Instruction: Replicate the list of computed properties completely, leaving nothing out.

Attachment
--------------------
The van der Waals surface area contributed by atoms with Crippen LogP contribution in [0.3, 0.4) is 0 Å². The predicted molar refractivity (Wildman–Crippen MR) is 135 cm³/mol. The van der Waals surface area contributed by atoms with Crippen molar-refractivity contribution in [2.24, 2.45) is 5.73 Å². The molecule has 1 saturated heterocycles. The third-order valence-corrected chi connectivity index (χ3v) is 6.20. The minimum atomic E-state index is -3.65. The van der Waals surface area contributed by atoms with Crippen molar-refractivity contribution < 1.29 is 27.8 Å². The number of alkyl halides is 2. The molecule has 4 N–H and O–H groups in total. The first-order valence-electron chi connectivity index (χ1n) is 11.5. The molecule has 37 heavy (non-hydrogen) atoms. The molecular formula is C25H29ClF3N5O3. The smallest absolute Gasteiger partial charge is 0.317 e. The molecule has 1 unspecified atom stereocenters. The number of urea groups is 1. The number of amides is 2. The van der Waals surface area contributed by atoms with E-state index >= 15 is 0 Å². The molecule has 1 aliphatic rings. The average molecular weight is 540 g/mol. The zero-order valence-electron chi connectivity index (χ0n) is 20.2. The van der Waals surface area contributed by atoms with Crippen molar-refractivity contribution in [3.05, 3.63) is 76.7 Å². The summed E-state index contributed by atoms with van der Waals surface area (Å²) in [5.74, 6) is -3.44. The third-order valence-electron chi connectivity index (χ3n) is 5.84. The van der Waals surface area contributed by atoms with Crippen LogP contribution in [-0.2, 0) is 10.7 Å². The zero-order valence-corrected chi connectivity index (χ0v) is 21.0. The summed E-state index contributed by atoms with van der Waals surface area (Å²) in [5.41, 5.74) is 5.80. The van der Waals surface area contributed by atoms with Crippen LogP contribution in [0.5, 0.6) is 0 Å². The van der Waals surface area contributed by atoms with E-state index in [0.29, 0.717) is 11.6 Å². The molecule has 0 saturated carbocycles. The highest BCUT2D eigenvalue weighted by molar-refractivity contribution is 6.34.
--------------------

The van der Waals surface area contributed by atoms with Crippen LogP contribution in [0.3, 0.4) is 0 Å². The predicted molar refractivity (Wildman–Crippen MR) is 135 cm³/mol. The van der Waals surface area contributed by atoms with Crippen molar-refractivity contribution in [2.24, 2.45) is 5.73 Å². The molecule has 1 saturated heterocycles. The third-order valence-corrected chi connectivity index (χ3v) is 6.20. The minimum atomic E-state index is -3.65. The van der Waals surface area contributed by atoms with Crippen molar-refractivity contribution < 1.29 is 27.8 Å². The number of alkyl halides is 2. The molecule has 4 N–H and O–H groups in total. The first-order valence-electron chi connectivity index (χ1n) is 11.5. The molecule has 37 heavy (non-hydrogen) atoms. The molecular formula is C25H29ClF3N5O3. The smallest absolute Gasteiger partial charge is 0.317 e. The molecule has 1 unspecified atom stereocenters. The number of urea groups is 1. The number of amides is 2. The van der Waals surface area contributed by atoms with E-state index >= 15 is 0 Å². The molecule has 1 aliphatic rings. The average molecular weight is 540 g/mol. The zero-order valence-electron chi connectivity index (χ0n) is 20.2. The van der Waals surface area contributed by atoms with Crippen molar-refractivity contribution in [3.05, 3.63) is 76.7 Å². The summed E-state index contributed by atoms with van der Waals surface area (Å²) in [5.74, 6) is -3.44. The third-order valence-electron chi connectivity index (χ3n) is 5.84. The van der Waals surface area contributed by atoms with Crippen LogP contribution in [-0.2, 0) is 10.7 Å². The zero-order valence-corrected chi connectivity index (χ0v) is 21.0. The summed E-state index contributed by atoms with van der Waals surface area (Å²) in [5.41, 5.74) is 5.80. The van der Waals surface area contributed by atoms with Crippen LogP contribution in [0.5, 0.6) is 0 Å². The van der Waals surface area contributed by atoms with E-state index in [0.29, 0.717) is 11.6 Å². The molecule has 0 saturated carbocycles. The highest BCUT2D eigenvalue weighted by molar-refractivity contribution is 6.34.